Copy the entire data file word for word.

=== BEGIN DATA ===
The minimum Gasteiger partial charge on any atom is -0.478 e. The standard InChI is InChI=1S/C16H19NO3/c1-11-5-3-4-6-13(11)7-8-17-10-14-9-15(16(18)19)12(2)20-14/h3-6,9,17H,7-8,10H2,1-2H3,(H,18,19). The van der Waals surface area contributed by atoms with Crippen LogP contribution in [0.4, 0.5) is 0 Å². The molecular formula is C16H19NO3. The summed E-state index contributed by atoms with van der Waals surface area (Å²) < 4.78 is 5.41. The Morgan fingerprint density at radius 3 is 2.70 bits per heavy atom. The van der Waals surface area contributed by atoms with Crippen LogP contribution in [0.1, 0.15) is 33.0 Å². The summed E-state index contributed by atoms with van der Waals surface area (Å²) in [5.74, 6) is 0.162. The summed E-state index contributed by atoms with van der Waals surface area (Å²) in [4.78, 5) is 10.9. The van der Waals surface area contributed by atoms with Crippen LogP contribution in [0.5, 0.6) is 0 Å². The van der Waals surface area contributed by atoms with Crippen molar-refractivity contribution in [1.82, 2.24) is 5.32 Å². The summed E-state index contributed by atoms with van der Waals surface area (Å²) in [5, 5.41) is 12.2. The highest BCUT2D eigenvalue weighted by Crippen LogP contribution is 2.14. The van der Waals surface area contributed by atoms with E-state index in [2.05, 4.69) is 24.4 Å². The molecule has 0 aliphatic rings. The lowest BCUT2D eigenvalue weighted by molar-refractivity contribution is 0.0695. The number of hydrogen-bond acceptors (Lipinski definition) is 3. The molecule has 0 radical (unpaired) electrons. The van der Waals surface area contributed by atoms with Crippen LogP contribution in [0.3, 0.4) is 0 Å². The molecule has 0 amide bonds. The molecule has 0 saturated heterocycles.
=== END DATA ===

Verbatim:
The minimum Gasteiger partial charge on any atom is -0.478 e. The standard InChI is InChI=1S/C16H19NO3/c1-11-5-3-4-6-13(11)7-8-17-10-14-9-15(16(18)19)12(2)20-14/h3-6,9,17H,7-8,10H2,1-2H3,(H,18,19). The van der Waals surface area contributed by atoms with Crippen LogP contribution in [0.4, 0.5) is 0 Å². The molecular formula is C16H19NO3. The summed E-state index contributed by atoms with van der Waals surface area (Å²) < 4.78 is 5.41. The Morgan fingerprint density at radius 3 is 2.70 bits per heavy atom. The van der Waals surface area contributed by atoms with Crippen LogP contribution in [0.1, 0.15) is 33.0 Å². The summed E-state index contributed by atoms with van der Waals surface area (Å²) in [5.74, 6) is 0.162. The summed E-state index contributed by atoms with van der Waals surface area (Å²) in [4.78, 5) is 10.9. The van der Waals surface area contributed by atoms with Crippen LogP contribution in [0.5, 0.6) is 0 Å². The van der Waals surface area contributed by atoms with Crippen molar-refractivity contribution in [1.82, 2.24) is 5.32 Å². The summed E-state index contributed by atoms with van der Waals surface area (Å²) in [5, 5.41) is 12.2. The highest BCUT2D eigenvalue weighted by Crippen LogP contribution is 2.14. The van der Waals surface area contributed by atoms with E-state index in [2.05, 4.69) is 24.4 Å². The molecule has 0 aliphatic rings. The lowest BCUT2D eigenvalue weighted by molar-refractivity contribution is 0.0695. The number of hydrogen-bond acceptors (Lipinski definition) is 3. The molecule has 0 radical (unpaired) electrons. The van der Waals surface area contributed by atoms with Crippen LogP contribution in [0.3, 0.4) is 0 Å². The molecule has 0 amide bonds. The molecule has 0 saturated heterocycles.